Sunday, January 1, 2017

Assessing democracy in the aftermath of Trump's victory, Part XII: Voters' assessments of competence

In Part XI, we made what should have been the obvious point that Clinton had a competence advantage over Trump along that "valence" dimension.  But what did voters think?

Interestingly, voters mostly got this one right!  While voters mistakenly thought that Trump was more honest than Clinton, as discussed in Part X, consider the following poll results.

By big margins, in every poll, by every measure, voters said Trump wasn't qualified to be president, but Clinton was.

A few questions, then.  First, how do we assess the voters who thought Trump was qualified?  Yes, they were a minority, but they existed.  And they kind of mattered...

1)  Raw partisanship.  Most were just Republicans, committed to voting for whomever the party nominated, and thus compelled to say that the Republican must be qualified by the mystical power of rationalization.  Notice, for example, that a hell of a lot of people (not a majority, but a lot) thought that Clinton wasn't qualified.  Why?  They were Republicans, so the Democrat must not be qualified...

2)  The Rand-ian myth of the omni-competent CEO.  See Part VII.

3)  Simple gullibility.  Some idiots think professional wrestling is real.

And yet, voters did get the right answer, for the most part.  How?  They had a very simple cue.  Experience.  Or, lack thereof.  In congressional elections, inexperienced candidates almost never win.  This was one of the many reasons so many of us political scientists wrote Trump off as a joke.  Lack of experience signals to voters a lack of qualification and a lack of competence.  And here, it did!  Voters saw Trump's lack of experience as a lack of qualification.  They were right!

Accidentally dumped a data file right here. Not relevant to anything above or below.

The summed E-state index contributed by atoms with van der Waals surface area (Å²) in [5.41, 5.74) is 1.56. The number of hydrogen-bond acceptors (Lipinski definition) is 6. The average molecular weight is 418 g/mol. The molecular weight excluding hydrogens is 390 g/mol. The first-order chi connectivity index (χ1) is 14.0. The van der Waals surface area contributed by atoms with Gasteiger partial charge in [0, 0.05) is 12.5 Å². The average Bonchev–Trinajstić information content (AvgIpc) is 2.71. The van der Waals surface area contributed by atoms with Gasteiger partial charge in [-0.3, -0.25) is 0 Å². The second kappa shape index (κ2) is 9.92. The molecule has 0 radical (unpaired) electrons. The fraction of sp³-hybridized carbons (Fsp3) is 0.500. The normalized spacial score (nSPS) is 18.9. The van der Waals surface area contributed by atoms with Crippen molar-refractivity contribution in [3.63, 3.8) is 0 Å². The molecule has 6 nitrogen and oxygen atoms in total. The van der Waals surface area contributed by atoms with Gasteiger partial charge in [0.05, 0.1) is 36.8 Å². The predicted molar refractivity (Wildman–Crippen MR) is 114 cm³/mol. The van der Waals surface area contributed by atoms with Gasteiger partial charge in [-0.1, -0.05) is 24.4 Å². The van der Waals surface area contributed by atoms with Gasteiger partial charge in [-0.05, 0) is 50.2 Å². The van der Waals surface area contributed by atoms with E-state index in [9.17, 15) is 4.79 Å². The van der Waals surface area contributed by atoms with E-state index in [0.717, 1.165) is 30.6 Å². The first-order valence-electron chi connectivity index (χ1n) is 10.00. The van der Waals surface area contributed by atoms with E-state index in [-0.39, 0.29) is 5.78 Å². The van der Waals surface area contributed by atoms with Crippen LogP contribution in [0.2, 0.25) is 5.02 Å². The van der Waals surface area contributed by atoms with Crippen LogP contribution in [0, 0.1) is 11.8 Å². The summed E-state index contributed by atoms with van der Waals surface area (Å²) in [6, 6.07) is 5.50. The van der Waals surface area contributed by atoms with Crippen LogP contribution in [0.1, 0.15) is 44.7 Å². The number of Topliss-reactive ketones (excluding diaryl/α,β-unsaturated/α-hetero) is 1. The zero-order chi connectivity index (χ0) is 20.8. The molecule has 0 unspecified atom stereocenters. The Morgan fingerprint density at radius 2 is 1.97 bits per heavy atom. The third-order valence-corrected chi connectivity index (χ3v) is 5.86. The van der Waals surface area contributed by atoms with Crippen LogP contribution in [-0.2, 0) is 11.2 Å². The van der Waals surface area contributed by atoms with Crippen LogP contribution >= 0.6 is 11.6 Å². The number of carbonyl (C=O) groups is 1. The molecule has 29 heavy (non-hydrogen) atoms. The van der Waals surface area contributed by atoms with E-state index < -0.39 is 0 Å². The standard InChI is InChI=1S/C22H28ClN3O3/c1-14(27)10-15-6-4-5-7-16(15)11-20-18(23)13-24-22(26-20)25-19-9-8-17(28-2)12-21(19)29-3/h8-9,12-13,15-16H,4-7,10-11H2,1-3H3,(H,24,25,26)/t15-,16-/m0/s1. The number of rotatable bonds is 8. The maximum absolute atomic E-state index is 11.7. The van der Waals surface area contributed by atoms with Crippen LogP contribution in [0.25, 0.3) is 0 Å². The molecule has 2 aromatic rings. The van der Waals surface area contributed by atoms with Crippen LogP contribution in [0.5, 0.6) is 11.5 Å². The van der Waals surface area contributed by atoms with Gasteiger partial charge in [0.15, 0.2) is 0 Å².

So, here's the puzzle.  Voters understood that Trump was un-fucking-qualified.  But they voted for him anyway!  If you do the math on those polls, more people voted for Trump than thought he was qualified to be president.  He got over 46% of the "popular vote" (a phrase that I hate to type-- quit whining about this nonexistent, bullshit number, you pathetic little moonbats).  Less than 40% thought he was qualified, in most surveys.  Um...

Now you should start to see why I'm calling 2016 a failure of democracy.

But, of course, the point of all of this valence stuff is that we need to see how competence fits in with honesty and policy in order to see what a rational electorate would do.  Then, we can start to evaluate what happened.  So, we aren't done yet!

No comments:

Post a Comment